No Borders, No Action Too Small: June 5 is World Environment Day

Whether your backyard garden is in full bloom, or you still have some bare spots to fill in (or even many), it’s probably a stretch of the imagination to think it has much in common with the vast, sandy dunes or rocky plateaus of a Saudi Arabian desert.

Yet on World Environment Day, June 5, whatever differences there are don’t matter. The two are inextricably linked by the global observance, which is aimed at:

  • Educating people about urgent environmental issues.
  • Making people aware of their impact on the environment.
  • Encouraging action, including adopting sustainable practices in daily life (reducing waste, conserving water and energy, choosing eco-friendly products); participating in collective efforts, including supporting environmental organizations; and promoting international cooperation on environmental challenges that transcend national borders. 

A truly global event

While for many initiatives the term “world” is merely aspirational, in this case, it’s accurate.

The United Nations established World Environment Day in 1972 following the Stockholm Conference on the Human Environment. Today, more than 140 countries participate and there’s even a host nation each year that works with the United Nations Environment Programme (UNEP) to set the theme and organize events.

In 2024, the host is Saudi Arabia, and the theme is “Land restoration: From desert to diamonds and beyond." The goal is to showcase successful land restoration projects around the world and to inspire more of the same — to demonstrate that “diamonds” (fertile soil, healthy ecosystems, and financial independence for local communities) can arise from this crucial environmental effort, not just in Saudi Arabia’s deserts, but well beyond.

Why desert restoration? 

Approximately one-third (33%) of the world's land area is classified as desert. This means that deserts cover a significant portion of the Earth's surface, shaping the planet's climate and ecosystems. 

The challenge is that deserts are themselves fragile ecosystems and many of these areas are facing degradation. Climate change is one culprit, but so are overgrazing (despite their inhospitable nature, deserts support livestock as well as a variety of grazing animals that have adapted to survive on limited resources) and unsustainable land management practices, including those related to mining, destruction of limited tree cover, unsustainable farming, and even tourism.

These processes actually accelerate desertification (that’s the process that turns fertile land into desert), disrupt habitats and lead to the decline (or extinction) of desert species, worsen water scarcity, and degrade the soil and vegetation.

Ultimately, of course, this can destroy the livelihoods of who people who depend on the desert for survival.

It's a big problem but it’s not impossible to tackle, as Saudi Arabia has shown us. The country is 95% desert and has undertaken massive projects to repair and revitalize degraded desert areas.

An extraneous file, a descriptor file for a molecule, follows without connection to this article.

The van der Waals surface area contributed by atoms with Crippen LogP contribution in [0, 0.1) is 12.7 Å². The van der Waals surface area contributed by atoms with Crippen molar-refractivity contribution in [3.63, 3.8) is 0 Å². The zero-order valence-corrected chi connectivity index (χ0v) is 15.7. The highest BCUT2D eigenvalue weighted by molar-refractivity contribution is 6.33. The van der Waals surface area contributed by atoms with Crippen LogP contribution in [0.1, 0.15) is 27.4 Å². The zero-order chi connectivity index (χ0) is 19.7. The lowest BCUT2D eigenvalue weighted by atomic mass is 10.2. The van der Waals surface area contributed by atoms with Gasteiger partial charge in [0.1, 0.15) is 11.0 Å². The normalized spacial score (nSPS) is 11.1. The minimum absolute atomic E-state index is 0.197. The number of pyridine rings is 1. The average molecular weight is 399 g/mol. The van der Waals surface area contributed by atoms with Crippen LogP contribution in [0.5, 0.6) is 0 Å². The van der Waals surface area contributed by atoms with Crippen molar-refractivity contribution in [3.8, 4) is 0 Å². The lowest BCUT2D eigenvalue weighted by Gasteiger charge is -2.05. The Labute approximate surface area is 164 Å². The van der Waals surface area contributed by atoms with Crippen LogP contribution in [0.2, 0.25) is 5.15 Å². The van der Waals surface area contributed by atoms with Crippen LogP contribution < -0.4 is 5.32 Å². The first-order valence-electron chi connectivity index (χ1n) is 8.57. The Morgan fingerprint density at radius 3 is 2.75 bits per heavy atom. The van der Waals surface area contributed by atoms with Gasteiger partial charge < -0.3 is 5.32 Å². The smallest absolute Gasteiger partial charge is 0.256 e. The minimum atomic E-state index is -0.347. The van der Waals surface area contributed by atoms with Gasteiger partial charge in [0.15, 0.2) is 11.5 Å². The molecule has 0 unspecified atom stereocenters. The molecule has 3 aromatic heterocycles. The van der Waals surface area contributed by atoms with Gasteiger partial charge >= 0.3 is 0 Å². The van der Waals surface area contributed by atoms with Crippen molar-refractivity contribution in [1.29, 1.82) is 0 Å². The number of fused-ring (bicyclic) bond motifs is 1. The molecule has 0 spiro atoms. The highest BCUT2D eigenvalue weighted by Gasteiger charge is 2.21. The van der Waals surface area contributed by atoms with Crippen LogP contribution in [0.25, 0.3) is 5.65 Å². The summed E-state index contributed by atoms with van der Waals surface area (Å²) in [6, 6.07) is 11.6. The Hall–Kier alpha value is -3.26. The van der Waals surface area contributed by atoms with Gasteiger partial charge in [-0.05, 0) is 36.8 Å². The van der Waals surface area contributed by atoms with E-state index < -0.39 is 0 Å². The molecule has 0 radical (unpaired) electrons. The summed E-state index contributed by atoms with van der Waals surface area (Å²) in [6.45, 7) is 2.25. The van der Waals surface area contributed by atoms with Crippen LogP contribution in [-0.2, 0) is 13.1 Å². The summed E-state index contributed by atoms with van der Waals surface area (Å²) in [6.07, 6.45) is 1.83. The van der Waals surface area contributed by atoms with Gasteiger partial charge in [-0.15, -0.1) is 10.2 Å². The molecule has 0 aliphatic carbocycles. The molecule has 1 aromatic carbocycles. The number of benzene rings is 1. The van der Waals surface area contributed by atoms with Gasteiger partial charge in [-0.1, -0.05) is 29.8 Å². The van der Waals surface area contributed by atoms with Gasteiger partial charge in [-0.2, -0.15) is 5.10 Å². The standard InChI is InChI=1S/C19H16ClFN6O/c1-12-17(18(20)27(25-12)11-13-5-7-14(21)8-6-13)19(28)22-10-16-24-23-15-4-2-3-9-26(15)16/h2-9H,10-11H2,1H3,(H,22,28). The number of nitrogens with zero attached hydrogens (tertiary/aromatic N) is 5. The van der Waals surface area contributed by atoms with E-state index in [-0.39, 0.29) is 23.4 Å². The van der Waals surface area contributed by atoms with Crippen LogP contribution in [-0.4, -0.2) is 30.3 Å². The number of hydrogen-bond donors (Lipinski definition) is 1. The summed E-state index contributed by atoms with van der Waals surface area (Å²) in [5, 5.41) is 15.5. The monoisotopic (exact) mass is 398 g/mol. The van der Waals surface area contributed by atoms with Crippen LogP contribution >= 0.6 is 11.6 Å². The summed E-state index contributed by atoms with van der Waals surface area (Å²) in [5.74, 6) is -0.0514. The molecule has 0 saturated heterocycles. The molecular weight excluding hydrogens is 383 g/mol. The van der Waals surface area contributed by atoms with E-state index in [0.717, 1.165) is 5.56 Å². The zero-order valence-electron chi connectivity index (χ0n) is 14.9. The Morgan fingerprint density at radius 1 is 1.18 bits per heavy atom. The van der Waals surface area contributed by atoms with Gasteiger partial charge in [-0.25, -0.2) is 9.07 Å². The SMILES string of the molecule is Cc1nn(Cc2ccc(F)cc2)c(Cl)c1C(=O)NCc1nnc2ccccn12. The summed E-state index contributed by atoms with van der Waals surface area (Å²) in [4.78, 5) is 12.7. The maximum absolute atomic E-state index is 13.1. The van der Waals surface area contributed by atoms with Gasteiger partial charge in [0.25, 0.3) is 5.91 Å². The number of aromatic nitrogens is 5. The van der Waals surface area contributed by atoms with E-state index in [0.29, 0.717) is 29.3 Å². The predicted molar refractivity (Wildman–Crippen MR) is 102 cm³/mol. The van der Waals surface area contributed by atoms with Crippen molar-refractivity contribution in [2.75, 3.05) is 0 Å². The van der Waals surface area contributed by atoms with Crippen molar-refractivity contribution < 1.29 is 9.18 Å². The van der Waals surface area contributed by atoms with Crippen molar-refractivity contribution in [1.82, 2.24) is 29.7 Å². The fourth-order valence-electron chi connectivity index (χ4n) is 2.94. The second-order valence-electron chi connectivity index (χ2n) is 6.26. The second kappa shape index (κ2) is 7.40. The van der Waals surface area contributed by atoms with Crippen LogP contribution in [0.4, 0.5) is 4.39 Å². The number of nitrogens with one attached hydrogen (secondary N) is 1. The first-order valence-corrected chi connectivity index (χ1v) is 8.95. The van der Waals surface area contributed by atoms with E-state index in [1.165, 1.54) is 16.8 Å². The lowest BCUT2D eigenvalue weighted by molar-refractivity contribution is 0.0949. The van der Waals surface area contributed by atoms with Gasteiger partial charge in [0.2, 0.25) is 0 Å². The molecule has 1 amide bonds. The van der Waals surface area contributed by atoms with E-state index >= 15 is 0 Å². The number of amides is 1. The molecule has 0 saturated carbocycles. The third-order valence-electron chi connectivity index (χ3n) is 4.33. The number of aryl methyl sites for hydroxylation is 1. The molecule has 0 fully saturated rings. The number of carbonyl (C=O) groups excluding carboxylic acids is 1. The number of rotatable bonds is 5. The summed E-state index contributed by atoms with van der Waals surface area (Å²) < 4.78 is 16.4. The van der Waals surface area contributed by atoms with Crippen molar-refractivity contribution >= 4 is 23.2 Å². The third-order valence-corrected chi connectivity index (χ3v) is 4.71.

For example, the country’s Al Baydha Project is restoring a desert environment near Mecca to create a more sustainable and resilient ecosystem, using rainwater harvesting and permaculture techniques, and planting drought-resistant trees like date palms.

Saudi Arabia is also a leader in desalination technology, converting seawater into freshwater for irrigation projects intended to “green” desert areas.

Altogether, revitalization is expected to help mitigate climate change, improve water security, and support biodiversity, while also improving the lives of Bedouins and others who inhabit the desert.

What you can do now

Compared to those outsized efforts, you might feel like anything you do for World Environment Day is simply small potatoes.

But the truth is, even what seems like no work at all can contribute meaningfully to the greater good.  

Here are some ways to connect your passion for gardening with environmental action. 

  • Learn about sustainable gardening practices. Composting, native plants, and natural pest control are good for your garden and the planet.
  • Create a haven for pollinators like bees, butterflies, and hummingbirds. Choose nectar-rich flowers to attract them. 
  • Composts kitchen scraps and yard waste. Not only does this reduce landfill waste, but it also creates nutrient-packed fertilizer for your plants.
  • Conserve water by mulching around plants, collecting rainwater, and investing in drip irrigation.
  • Reduce your reliance on chemical fertilizers and pesticides.  
  • Plant a tree.
  • Organize a community, neighborhood, or even family clean-up day.
  • Support local farmers markets. Opting for locally grown produce reduces your carbon footprint. 
  • Look for ways to reuse or repurpose the plastic pots your garden shop plants come in. Better yet, exchange plants with other gardeners. 
  • Tell your friends. Organize a community gardening event to share ideas.

Remember, every little bit counts! By incorporating sustainable practices into your gardening routine, you're not just nurturing your plants, you're contributing to a healthier planet for everyone. And that’s like making World Environment Day every day. 

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